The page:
Tuesday, September 26, 2006

On Carrier's epistemology, part 2

This is a continuation of my analysis of Richard Carrier's Sense and Goodness Without God. Those who've not read it should read that post before this one. Strictly speaking, I will not be focusing on Carrier here, but I think it's necessary to say what could be done to fix the section of his book discussed previously.

Let me start with a parable:

A guy named Mike has the following beliefs:
  • "The sun will rise tomorrow."
  • "Crows are black"
  • "I have a brain"
  • "The moon will turn purple tonight."
  • "Voices come from humans, parrots, or electronic devices, but not rocks."

Initially, Mike has no idea why he believes any of these things. He just takes them for granted.

Then, out of the blue, he hears someone say that the reason we believe the sun will rise tomorrow is because it has risen every day for as long as anyone can remember. He thinks about this explanation and decides it makes a good deal of sense.

From there he realizes that the situation with crows and his brain is similar: no one has seen every crow in existence, but every crow anybody as seen, as far as Mike knows, has been black, so we infer that all crows are black. Similarly, no one has seen Mike's brain, but every human that has been autopsied has had a brain, so we infer that all humans do and therefore Mike has one too. Mike realizes that a lot of our beliefs are like that, and thereby discovers the principle of induction.

With this principle, he can realize that his belief about the origen of voices has some basis in evidence, but his belief about what the moon will do tonight does not, and in fact induction would suggest that the moon is not going to turn a funny color. So he gives that belief up.

How close much resemblance to reality does this scenario I just sketched out bear? A fair amount, I think. Many people become quite convinced of the rising and setting of the sun before ever thinking of such principles as induction, much less verificationism, falsificationism, and Bayesian confirmation. And many people carry around quite a few false beliefs in their world of true ones, even if the real world examples aren't so extreme. As far as I can tell, such principles of inference are almost never arrived at in a vacuum. To show the problem with non-falsifiable beliefs, it helps a lot to be able to give an example or two of a patently absurd non-falsifiable hypothesis.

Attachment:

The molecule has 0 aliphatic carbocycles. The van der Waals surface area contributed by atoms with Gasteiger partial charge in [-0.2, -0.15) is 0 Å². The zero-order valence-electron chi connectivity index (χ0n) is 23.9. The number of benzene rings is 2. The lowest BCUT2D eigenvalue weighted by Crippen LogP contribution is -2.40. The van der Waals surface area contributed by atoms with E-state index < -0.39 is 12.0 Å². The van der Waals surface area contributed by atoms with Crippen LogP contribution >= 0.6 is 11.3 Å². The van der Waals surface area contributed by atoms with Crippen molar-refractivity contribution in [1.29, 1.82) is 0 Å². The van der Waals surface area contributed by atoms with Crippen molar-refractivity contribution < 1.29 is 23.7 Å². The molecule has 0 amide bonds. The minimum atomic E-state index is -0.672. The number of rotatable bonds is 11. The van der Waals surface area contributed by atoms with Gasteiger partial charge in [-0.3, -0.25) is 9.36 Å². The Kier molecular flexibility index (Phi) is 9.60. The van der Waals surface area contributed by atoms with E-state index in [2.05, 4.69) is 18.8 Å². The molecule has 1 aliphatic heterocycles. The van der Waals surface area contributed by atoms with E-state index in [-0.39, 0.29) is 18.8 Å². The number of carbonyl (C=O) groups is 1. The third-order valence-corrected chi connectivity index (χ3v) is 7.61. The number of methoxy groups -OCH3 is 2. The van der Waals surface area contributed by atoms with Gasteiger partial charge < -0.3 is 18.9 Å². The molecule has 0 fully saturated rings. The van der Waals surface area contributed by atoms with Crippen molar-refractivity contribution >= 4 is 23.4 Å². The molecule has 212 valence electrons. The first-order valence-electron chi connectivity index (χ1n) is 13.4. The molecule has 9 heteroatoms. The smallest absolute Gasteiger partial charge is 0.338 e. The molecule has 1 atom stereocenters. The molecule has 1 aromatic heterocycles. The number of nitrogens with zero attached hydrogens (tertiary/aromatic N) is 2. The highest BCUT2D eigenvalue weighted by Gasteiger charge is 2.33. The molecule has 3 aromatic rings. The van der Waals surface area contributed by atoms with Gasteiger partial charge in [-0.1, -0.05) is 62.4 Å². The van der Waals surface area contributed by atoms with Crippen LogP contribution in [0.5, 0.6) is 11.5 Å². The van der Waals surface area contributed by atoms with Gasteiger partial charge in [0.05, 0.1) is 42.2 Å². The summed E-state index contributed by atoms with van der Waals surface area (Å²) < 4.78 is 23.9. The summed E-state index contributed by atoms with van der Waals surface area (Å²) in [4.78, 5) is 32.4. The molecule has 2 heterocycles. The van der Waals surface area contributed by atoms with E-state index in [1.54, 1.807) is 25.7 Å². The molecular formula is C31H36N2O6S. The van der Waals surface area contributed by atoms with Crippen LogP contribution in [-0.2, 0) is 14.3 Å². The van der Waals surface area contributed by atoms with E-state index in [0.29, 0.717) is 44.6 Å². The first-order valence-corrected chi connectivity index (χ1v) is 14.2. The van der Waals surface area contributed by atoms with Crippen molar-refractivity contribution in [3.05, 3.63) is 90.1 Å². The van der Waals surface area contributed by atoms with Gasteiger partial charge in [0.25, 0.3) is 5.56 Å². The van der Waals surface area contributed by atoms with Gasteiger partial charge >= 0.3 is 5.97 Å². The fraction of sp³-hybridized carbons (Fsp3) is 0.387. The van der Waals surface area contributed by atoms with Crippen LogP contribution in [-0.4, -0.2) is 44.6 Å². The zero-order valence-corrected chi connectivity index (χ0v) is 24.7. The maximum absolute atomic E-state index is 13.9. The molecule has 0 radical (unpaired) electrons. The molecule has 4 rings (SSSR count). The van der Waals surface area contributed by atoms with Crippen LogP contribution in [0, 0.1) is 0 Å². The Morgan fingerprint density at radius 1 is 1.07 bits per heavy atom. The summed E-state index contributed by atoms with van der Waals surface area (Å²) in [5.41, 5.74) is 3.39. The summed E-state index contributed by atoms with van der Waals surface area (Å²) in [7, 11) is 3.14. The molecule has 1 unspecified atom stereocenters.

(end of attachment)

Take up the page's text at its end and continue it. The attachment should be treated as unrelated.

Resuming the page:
I would go so far as to contend that for our hypothetical Mike, the only way to discover that the moon will not turn purple tomorrow is to begin by accepting all his beliefs, including it, as properly basic. Ultimately, all beliefs may be reduced to the general reliability of perception and memory, as well as some ideas about good rational inferences, these being the only things taken as properly basic. But even once this framework is worked out, it will always be useful to refine our notions of inference against "test cases" where the correct answer seems obvious. In all this process, though one belief may be occasionally traced to another, there must always be givens, or else we fall back into the problem of regress.

With all this down, I think one can understand what is wrong with Plantinga's use of proper basicality to defend the belief in God. It seems to me that Plantinga starts in the right place, but strongly resists any attempt to move beyond square one. To cite just one example from Faith and Rationality, which Carrier includes in his bibliography on Plantinga: on pp. 74-78, he deals with what he calls "The Great Pumpkin Objection," that if belief in God is allowed as properly basic, one might as well have a properly basic belief about the Great Pumpkin returning every Haloween. Plantinga proposes that inorder to determine conditions for proper basicallity, "We must assemble examples of beliefs and conditions such that the former are obviously properly basic in the latter, and examples of beliefs and conditions suchc that the former are obviously not properly basic at the later." Thus we can arrive at criteria inductively.

So far, not bad. Then, however, Plantinga goes off and says that someone who accepts his epistemology does not necesarrily need to work out "full-fledged criterion of proper basicality." This strikes me as lazy, but perhaps prudent. If one were to draw up a list of things which are not properly basic to believe, it would include the vast majority of the gods that human beings have ever believed in. This, among other things, would tend to suggest that belief in your god of choice is a bad candidate for proper basicality. When I see things like this, I get the feeling that Plantinga is anxious to assure the Mikes of the world that they need not critically examine their beliefs, that they need not try to beyond their common prejudices.

3 comments:

Anonymous said...

I have written a blog entry that I hope addresses Chris's concerns regarding my epistemology. See Epistemological End Game.

Anonymous said...

Wow! Are you really only 19? Very impressively mature commentary, in general, for one so young.

Hallq said...

Yup, I'm really 19.